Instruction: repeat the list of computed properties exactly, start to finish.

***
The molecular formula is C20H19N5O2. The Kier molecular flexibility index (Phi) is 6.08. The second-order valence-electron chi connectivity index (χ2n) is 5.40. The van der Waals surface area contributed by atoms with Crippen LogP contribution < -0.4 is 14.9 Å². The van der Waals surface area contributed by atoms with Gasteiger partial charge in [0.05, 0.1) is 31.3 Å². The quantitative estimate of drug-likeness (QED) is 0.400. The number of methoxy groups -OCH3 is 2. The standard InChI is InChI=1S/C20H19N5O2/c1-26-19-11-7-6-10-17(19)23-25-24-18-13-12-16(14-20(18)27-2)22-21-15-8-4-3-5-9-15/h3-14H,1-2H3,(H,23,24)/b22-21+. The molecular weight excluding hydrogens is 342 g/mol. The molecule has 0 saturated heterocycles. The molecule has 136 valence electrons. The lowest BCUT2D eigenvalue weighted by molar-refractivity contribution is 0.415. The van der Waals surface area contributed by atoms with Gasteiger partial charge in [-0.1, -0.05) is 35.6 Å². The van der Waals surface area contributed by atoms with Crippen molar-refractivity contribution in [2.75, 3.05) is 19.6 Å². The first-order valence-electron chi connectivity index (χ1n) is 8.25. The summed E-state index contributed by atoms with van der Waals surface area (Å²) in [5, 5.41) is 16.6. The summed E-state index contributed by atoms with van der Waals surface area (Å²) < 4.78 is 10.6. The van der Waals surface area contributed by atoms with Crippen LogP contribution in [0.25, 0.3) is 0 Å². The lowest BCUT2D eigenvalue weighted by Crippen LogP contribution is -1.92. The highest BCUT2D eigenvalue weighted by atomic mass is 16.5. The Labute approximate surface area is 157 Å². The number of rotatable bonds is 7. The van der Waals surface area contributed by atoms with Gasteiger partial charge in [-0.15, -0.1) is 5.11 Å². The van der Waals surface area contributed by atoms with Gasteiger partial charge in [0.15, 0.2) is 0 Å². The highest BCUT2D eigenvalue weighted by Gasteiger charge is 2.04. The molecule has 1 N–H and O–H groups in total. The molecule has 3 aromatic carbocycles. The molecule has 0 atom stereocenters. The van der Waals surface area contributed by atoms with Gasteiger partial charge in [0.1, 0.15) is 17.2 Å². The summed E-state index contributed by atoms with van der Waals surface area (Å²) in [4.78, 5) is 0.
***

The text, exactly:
The molecular formula is C20H19N5O2. The Kier molecular flexibility index (Phi) is 6.08. The second-order valence-electron chi connectivity index (χ2n) is 5.40. The van der Waals surface area contributed by atoms with Crippen LogP contribution < -0.4 is 14.9 Å². The van der Waals surface area contributed by atoms with Gasteiger partial charge in [0.05, 0.1) is 31.3 Å². The quantitative estimate of drug-likeness (QED) is 0.400. The number of methoxy groups -OCH3 is 2. The standard InChI is InChI=1S/C20H19N5O2/c1-26-19-11-7-6-10-17(19)23-25-24-18-13-12-16(14-20(18)27-2)22-21-15-8-4-3-5-9-15/h3-14H,1-2H3,(H,23,24)/b22-21+. The molecular weight excluding hydrogens is 342 g/mol. The molecule has 0 saturated heterocycles. The molecule has 136 valence electrons. The lowest BCUT2D eigenvalue weighted by molar-refractivity contribution is 0.415. The van der Waals surface area contributed by atoms with Gasteiger partial charge in [-0.1, -0.05) is 35.6 Å². The van der Waals surface area contributed by atoms with Crippen molar-refractivity contribution in [2.75, 3.05) is 19.6 Å². The first-order valence-electron chi connectivity index (χ1n) is 8.25. The summed E-state index contributed by atoms with van der Waals surface area (Å²) in [5, 5.41) is 16.6. The summed E-state index contributed by atoms with van der Waals surface area (Å²) < 4.78 is 10.6. The van der Waals surface area contributed by atoms with Crippen LogP contribution in [0.25, 0.3) is 0 Å². The lowest BCUT2D eigenvalue weighted by Crippen LogP contribution is -1.92. The highest BCUT2D eigenvalue weighted by atomic mass is 16.5. The Labute approximate surface area is 157 Å². The number of rotatable bonds is 7. The van der Waals surface area contributed by atoms with Gasteiger partial charge in [-0.15, -0.1) is 5.11 Å². The van der Waals surface area contributed by atoms with Gasteiger partial charge in [0.15, 0.2) is 0 Å². The highest BCUT2D eigenvalue weighted by Gasteiger charge is 2.04. The molecule has 1 N–H and O–H groups in total. The molecule has 3 aromatic carbocycles. The molecule has 0 atom stereocenters. The van der Waals surface area contributed by atoms with Gasteiger partial charge in [0.1, 0.15) is 17.2 Å². The summed E-state index contributed by atoms with van der Waals surface area (Å²) in [4.78, 5) is 0.